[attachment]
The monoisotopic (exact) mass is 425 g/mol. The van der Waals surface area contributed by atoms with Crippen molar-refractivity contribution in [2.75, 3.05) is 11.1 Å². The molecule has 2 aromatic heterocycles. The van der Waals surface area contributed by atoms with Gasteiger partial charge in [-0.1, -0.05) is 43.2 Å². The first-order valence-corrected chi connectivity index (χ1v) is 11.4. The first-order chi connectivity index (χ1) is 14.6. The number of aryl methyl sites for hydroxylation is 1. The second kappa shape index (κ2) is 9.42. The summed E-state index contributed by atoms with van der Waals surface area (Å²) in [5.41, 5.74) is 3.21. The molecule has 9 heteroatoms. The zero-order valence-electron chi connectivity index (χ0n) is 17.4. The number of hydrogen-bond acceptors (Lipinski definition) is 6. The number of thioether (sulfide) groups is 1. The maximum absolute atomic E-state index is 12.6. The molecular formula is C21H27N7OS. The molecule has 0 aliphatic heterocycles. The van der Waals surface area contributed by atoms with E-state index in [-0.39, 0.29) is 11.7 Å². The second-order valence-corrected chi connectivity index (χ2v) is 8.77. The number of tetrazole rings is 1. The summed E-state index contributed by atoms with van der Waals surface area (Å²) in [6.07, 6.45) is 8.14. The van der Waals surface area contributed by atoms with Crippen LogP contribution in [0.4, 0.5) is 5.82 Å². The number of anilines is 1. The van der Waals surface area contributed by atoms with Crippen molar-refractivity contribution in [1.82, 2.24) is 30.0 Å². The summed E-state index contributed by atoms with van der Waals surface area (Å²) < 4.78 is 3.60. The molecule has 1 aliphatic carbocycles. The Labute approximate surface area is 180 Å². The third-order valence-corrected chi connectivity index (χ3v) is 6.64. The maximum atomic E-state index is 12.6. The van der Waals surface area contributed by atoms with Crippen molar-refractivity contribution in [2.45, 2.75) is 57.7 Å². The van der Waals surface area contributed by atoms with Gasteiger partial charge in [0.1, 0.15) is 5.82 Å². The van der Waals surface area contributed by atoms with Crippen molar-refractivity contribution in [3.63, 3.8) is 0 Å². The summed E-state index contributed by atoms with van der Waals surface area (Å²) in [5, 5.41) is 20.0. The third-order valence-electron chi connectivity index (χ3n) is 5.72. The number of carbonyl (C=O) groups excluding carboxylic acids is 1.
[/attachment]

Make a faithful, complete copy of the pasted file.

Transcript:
The monoisotopic (exact) mass is 425 g/mol. The van der Waals surface area contributed by atoms with Crippen molar-refractivity contribution in [2.75, 3.05) is 11.1 Å². The molecule has 2 aromatic heterocycles. The van der Waals surface area contributed by atoms with Gasteiger partial charge in [-0.1, -0.05) is 43.2 Å². The first-order valence-corrected chi connectivity index (χ1v) is 11.4. The first-order chi connectivity index (χ1) is 14.6. The number of aryl methyl sites for hydroxylation is 1. The second kappa shape index (κ2) is 9.42. The summed E-state index contributed by atoms with van der Waals surface area (Å²) in [5.41, 5.74) is 3.21. The molecule has 9 heteroatoms. The zero-order valence-electron chi connectivity index (χ0n) is 17.4. The number of hydrogen-bond acceptors (Lipinski definition) is 6. The number of thioether (sulfide) groups is 1. The maximum absolute atomic E-state index is 12.6. The molecular formula is C21H27N7OS. The molecule has 0 aliphatic heterocycles. The van der Waals surface area contributed by atoms with E-state index in [-0.39, 0.29) is 11.7 Å². The second-order valence-corrected chi connectivity index (χ2v) is 8.77. The number of tetrazole rings is 1. The summed E-state index contributed by atoms with van der Waals surface area (Å²) in [6.07, 6.45) is 8.14. The van der Waals surface area contributed by atoms with Crippen LogP contribution in [0.4, 0.5) is 5.82 Å². The number of anilines is 1. The van der Waals surface area contributed by atoms with Crippen molar-refractivity contribution in [1.82, 2.24) is 30.0 Å². The summed E-state index contributed by atoms with van der Waals surface area (Å²) < 4.78 is 3.60. The molecule has 1 aliphatic carbocycles. The Labute approximate surface area is 180 Å². The third-order valence-corrected chi connectivity index (χ3v) is 6.64. The maximum atomic E-state index is 12.6. The van der Waals surface area contributed by atoms with Crippen molar-refractivity contribution in [2.45, 2.75) is 57.7 Å². The van der Waals surface area contributed by atoms with Gasteiger partial charge in [0.1, 0.15) is 5.82 Å². The van der Waals surface area contributed by atoms with Crippen molar-refractivity contribution in [3.63, 3.8) is 0 Å². The summed E-state index contributed by atoms with van der Waals surface area (Å²) in [5, 5.41) is 20.0. The third-order valence-electron chi connectivity index (χ3n) is 5.72. The number of carbonyl (C=O) groups excluding carboxylic acids is 1.